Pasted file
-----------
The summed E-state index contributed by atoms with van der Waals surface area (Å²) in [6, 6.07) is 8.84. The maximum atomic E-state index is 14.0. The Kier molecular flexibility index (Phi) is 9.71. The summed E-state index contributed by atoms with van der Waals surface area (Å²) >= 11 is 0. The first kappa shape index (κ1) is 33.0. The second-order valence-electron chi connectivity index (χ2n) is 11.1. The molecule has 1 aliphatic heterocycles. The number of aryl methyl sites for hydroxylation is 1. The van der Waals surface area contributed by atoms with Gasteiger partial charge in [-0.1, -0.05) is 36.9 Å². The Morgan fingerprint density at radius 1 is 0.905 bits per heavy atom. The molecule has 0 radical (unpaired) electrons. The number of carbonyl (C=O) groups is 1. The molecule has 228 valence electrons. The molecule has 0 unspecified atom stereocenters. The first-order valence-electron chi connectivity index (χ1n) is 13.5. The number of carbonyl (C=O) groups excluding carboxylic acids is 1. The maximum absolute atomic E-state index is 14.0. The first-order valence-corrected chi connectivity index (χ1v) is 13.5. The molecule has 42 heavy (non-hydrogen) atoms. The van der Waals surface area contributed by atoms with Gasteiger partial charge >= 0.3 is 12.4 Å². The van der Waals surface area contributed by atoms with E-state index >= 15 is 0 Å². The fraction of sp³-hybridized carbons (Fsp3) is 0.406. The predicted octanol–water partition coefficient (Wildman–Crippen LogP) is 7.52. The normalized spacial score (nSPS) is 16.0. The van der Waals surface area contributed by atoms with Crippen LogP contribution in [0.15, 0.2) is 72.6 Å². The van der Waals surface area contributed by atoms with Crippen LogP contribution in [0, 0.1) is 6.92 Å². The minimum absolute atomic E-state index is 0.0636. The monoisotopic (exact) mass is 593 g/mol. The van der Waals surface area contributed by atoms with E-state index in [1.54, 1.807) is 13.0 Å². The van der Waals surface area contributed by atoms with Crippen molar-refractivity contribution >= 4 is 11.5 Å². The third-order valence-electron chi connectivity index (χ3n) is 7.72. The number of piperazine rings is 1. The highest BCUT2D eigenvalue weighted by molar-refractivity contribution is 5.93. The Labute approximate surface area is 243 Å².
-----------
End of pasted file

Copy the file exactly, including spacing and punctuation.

The summed E-state index contributed by atoms with van der Waals surface area (Å²) in [6, 6.07) is 8.84. The maximum atomic E-state index is 14.0. The Kier molecular flexibility index (Phi) is 9.71. The summed E-state index contributed by atoms with van der Waals surface area (Å²) >= 11 is 0. The first kappa shape index (κ1) is 33.0. The second-order valence-electron chi connectivity index (χ2n) is 11.1. The molecule has 1 aliphatic heterocycles. The number of aryl methyl sites for hydroxylation is 1. The van der Waals surface area contributed by atoms with Gasteiger partial charge in [-0.1, -0.05) is 36.9 Å². The Morgan fingerprint density at radius 1 is 0.905 bits per heavy atom. The molecule has 0 radical (unpaired) electrons. The number of carbonyl (C=O) groups is 1. The molecule has 228 valence electrons. The molecule has 0 unspecified atom stereocenters. The first-order valence-electron chi connectivity index (χ1n) is 13.5. The number of carbonyl (C=O) groups excluding carboxylic acids is 1. The maximum absolute atomic E-state index is 14.0. The first-order valence-corrected chi connectivity index (χ1v) is 13.5. The molecule has 42 heavy (non-hydrogen) atoms. The van der Waals surface area contributed by atoms with Gasteiger partial charge >= 0.3 is 12.4 Å². The van der Waals surface area contributed by atoms with E-state index >= 15 is 0 Å². The fraction of sp³-hybridized carbons (Fsp3) is 0.406. The predicted octanol–water partition coefficient (Wildman–Crippen LogP) is 7.52. The normalized spacial score (nSPS) is 16.0. The van der Waals surface area contributed by atoms with Crippen LogP contribution in [0.15, 0.2) is 72.6 Å². The van der Waals surface area contributed by atoms with Crippen LogP contribution in [0, 0.1) is 6.92 Å². The minimum absolute atomic E-state index is 0.0636. The monoisotopic (exact) mass is 593 g/mol. The van der Waals surface area contributed by atoms with E-state index in [1.54, 1.807) is 13.0 Å². The van der Waals surface area contributed by atoms with Crippen molar-refractivity contribution >= 4 is 11.5 Å². The third-order valence-electron chi connectivity index (χ3n) is 7.72. The number of piperazine rings is 1. The highest BCUT2D eigenvalue weighted by molar-refractivity contribution is 5.93. The Labute approximate surface area is 243 Å².